In a 12-week double-blind, placebo-controlled trial, 176 patients, aged 8-17, who met DSM-IV criteria for ADHD and at least one of the anxiety disorders of separation anxiety disorder, generalized anxiety disorder or social phobia were randomized. Following a 2-week double-blind placebo lead-in, STRATTERA was initiated at 0.8 mg/kg/day with increase to a target dose of 1.2 mg/kg/day (median dose 1.30 mg/kg/day +/- 0.29 mg/kg/day). STRATTERA did not worsen anxiety in these patients as determined by the Pediatric Anxiety Rating Scale (PARS). Of the 158 patients who completed the double-blind placebo lead-in, 26 (16%) patients discontinued the study.

In a separate 16-week, double-blind, placebo-controlled trial, 442 patients aged 18-65, who met DSM-IV criteria for adult ADHD and social anxiety disorder (23% of whom also had Generalized Anxiety Disorder) were randomized. Following a 2-week double-blind placebo lead-in, STRATTERA was initiated at 40 mg/day to a maximum dose of 100 mg/day (mean daily dose 83 mg/day +/- 19.5 mg/day). STRATTERA did not worsen anxiety in these patients as determined by the Liebowitz Social Anxiety Scale (LSAS). Of the 436 patients who completed the double-blind placebo lead-in, 172 (39.4%) patients discontinued the study. There have been postmarketing reports of anxiety [see Adverse Reactions].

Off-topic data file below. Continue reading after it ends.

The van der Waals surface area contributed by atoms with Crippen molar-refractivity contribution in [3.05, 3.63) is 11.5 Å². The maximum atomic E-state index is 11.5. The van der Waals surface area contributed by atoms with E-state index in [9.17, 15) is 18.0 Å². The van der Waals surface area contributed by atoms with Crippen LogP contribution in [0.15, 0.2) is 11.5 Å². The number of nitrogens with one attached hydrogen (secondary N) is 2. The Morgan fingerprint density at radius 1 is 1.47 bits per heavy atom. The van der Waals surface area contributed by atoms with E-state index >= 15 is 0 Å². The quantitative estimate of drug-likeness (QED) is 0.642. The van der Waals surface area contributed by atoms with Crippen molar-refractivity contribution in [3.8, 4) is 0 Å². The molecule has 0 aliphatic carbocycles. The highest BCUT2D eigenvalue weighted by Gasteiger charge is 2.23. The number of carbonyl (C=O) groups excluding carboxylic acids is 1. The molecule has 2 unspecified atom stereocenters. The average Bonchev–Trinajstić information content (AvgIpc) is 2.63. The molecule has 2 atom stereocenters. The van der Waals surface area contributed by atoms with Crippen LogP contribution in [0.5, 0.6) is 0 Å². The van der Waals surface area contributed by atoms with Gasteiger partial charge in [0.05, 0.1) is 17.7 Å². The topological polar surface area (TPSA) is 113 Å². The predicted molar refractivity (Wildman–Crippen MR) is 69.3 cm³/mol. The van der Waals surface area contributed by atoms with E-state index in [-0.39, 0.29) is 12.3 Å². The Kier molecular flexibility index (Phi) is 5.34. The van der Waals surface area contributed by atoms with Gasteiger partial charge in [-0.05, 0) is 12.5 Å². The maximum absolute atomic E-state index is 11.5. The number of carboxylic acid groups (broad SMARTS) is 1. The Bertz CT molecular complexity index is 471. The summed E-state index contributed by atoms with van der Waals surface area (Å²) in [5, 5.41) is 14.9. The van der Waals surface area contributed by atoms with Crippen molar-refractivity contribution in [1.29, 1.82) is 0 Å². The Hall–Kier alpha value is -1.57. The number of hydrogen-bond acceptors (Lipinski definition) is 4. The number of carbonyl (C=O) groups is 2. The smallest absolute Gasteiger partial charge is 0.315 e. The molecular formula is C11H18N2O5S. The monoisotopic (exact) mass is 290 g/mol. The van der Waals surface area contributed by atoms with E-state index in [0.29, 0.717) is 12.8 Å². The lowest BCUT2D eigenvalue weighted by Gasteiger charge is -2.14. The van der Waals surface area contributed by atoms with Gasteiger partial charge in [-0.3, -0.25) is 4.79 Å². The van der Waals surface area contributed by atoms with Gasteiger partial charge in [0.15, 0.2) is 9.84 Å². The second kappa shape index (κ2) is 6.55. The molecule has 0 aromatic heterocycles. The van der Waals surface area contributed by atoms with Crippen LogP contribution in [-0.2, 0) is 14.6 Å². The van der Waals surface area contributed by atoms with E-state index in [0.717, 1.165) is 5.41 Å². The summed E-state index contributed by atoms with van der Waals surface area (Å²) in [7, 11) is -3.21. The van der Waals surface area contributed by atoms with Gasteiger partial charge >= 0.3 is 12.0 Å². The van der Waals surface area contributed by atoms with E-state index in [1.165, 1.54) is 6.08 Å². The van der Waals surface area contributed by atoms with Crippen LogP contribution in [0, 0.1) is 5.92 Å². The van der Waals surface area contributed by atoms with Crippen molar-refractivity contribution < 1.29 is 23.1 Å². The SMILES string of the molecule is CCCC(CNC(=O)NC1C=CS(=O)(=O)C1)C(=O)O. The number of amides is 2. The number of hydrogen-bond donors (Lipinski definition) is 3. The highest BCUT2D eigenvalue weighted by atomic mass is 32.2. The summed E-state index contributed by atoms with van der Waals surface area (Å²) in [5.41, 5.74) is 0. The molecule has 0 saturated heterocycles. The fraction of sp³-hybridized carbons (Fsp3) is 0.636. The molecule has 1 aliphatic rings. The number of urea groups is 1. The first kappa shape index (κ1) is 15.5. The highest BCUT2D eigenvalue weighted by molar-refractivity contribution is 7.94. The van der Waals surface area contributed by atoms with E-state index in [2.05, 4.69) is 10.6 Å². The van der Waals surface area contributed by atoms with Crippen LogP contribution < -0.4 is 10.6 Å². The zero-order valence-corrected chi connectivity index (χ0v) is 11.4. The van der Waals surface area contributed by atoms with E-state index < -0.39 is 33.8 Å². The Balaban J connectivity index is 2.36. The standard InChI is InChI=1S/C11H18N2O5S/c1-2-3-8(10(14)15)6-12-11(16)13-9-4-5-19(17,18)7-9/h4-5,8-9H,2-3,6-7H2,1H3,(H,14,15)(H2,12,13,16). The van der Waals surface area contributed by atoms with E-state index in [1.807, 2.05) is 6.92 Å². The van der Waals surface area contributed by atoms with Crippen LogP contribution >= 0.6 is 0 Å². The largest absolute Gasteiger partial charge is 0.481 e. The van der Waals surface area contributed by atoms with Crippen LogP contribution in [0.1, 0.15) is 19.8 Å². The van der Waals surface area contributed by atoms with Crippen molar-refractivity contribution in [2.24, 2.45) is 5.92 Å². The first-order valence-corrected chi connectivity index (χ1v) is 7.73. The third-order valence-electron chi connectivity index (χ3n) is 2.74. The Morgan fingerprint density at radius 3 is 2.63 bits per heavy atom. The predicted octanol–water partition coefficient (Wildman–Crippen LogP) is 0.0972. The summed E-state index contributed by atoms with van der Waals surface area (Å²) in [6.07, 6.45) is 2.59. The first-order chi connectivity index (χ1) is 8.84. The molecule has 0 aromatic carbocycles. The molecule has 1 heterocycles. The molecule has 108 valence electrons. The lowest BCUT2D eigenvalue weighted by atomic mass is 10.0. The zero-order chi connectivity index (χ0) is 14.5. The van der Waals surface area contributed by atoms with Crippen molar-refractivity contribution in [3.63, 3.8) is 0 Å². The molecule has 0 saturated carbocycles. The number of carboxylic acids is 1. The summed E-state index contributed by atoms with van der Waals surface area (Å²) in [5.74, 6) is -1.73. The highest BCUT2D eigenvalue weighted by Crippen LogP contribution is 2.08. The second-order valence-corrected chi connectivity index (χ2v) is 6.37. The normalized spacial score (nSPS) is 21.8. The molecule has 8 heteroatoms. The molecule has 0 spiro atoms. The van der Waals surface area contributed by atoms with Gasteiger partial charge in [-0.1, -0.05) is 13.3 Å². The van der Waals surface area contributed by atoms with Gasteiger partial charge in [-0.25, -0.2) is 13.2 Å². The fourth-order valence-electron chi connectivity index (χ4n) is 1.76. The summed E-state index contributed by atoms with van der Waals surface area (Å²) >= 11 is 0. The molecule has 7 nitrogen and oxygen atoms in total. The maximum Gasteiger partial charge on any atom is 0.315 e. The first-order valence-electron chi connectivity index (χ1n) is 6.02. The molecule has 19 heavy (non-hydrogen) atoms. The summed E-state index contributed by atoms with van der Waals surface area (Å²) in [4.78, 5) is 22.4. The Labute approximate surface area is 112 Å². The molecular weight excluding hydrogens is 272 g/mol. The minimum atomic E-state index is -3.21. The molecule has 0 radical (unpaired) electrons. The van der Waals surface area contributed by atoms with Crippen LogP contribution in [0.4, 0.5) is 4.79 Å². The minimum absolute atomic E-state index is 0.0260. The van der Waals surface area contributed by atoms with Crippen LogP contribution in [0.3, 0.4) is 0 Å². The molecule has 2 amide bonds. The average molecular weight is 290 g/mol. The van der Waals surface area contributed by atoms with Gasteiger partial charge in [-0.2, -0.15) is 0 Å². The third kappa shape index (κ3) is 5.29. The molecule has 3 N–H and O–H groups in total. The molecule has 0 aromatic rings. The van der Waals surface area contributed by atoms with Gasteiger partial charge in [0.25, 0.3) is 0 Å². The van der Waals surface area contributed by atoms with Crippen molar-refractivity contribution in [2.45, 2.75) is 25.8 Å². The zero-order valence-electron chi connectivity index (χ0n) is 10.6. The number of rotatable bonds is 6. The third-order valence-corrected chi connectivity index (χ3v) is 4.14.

Page last updated: 2013-05-09